NASA's Chandra Observatory Back in Action

Space										
		
																	Now there’s something wrong with NASA’s Chandra spacecraft too					
								
			
	
		Mike Wehner			@MikeW

NASA is definitely having a hard time with its telescopes.

Chandra is part of NASA's Great Observatories Program, which launched four powerful space telescopes from 1990 to 2003: the Hubble Space Telescope in 1990, the Compton Gamma Ray Observatory (CGRO) in 1991 and the Spitzer Space Telescope in 2003.

NASA announced on Monday it traced the cause to a gyroscope glitch that generated "a three-second period of bad data that in turn led the onboard computer to calculate an incorrect value for the spacecraft momentum".

NASA's rough month is improving somewhat: the American space agency is spinning up a spare gyroscope to bring the orbiting Chandra X-Ray Observatory back online by the end of the week, and it reckons it can wake the Hubble Space Telescope soon. The Observatory has been observing the universe in high-energy light since 1999. NASA still does not know why the spacecraft transitioned to safe mode.

An artist's rendition of the Chandra X-Ray Observatory in orbit around Earth.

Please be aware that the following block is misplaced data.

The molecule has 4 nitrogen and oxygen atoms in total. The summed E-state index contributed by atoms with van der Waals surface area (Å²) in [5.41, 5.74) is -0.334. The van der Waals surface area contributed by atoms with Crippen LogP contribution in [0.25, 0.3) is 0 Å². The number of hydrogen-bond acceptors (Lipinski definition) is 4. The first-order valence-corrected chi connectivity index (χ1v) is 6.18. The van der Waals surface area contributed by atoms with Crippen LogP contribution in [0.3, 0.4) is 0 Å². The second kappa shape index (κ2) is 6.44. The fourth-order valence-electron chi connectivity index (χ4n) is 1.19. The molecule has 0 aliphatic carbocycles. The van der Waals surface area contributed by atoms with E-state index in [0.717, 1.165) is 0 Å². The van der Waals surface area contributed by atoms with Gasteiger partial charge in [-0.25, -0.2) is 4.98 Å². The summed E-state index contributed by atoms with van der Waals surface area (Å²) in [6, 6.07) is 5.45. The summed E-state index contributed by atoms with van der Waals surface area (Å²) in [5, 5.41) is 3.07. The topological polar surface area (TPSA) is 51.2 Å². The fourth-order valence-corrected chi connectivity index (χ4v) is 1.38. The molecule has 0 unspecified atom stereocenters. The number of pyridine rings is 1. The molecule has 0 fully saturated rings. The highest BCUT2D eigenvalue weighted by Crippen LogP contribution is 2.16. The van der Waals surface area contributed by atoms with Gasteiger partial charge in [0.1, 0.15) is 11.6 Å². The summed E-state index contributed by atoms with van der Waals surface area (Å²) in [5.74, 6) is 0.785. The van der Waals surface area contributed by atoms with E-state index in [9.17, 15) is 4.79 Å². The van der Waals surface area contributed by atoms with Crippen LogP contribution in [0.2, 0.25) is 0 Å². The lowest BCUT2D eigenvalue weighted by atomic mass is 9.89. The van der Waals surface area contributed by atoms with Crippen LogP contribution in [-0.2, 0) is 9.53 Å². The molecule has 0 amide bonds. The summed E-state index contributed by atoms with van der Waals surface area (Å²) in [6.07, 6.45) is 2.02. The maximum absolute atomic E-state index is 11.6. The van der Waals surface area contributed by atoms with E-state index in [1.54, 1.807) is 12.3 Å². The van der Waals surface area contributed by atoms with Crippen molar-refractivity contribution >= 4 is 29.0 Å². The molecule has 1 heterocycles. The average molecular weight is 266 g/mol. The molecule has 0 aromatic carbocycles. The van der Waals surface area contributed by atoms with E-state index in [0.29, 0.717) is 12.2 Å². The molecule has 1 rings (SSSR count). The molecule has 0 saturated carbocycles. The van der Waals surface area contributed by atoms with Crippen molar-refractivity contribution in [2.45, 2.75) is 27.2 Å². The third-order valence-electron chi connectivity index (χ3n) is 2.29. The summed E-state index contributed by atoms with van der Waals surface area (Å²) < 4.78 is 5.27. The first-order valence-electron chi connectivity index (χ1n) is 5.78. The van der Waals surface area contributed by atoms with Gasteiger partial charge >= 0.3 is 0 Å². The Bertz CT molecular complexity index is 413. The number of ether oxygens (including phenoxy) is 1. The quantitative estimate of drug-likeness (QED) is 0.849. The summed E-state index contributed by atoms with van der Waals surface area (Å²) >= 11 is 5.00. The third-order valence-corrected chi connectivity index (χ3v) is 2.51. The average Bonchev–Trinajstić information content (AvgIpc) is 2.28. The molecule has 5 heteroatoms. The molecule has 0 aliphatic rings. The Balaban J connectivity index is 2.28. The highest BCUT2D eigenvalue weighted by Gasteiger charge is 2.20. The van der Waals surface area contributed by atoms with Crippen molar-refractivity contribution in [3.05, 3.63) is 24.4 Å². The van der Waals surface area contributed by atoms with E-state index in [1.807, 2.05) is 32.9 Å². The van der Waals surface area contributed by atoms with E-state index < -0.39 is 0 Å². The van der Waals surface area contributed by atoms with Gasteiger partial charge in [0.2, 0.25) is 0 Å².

Besides Chandra and Hubble, NASA's planet-hunting Kepler space telescope is also nearly out of fuel.

NASA's Hubble Space Telescope, which was launched in 1990, has also entered hibernation and halted science operations. The Hubble Space Telescope will continue to be in safe mode until the space agency has figured out its next step of action. After Hubble's gyroscope malfunction, the Chandra X-Ray Observatory has reportedly transitioned to safe mode for unknown reasons.

On October 10, Chandra X-ray Observatory entered safe mode, in which the observatory is put into a safe configuration, critical hardware is swapped to back-up units, the spacecraft points so that the solar panels get maximum sunlight, and the mirrors point away from the Sun.

NASA said Hubble would still be able to provide science "well into the 2020s".

An anomaly review board was formed to find the cause of these issues and try to fix them.

Officials were quick to point out that "all systems functioned as expected" in the abrupt transition, and "the scientific instruments are safe".

Grant Tremblay, an astrophysicist at the Harvard-Smithsonian Center for Astrophysics, tweeted that there is a "clear pathway to recovery" for Chandra.

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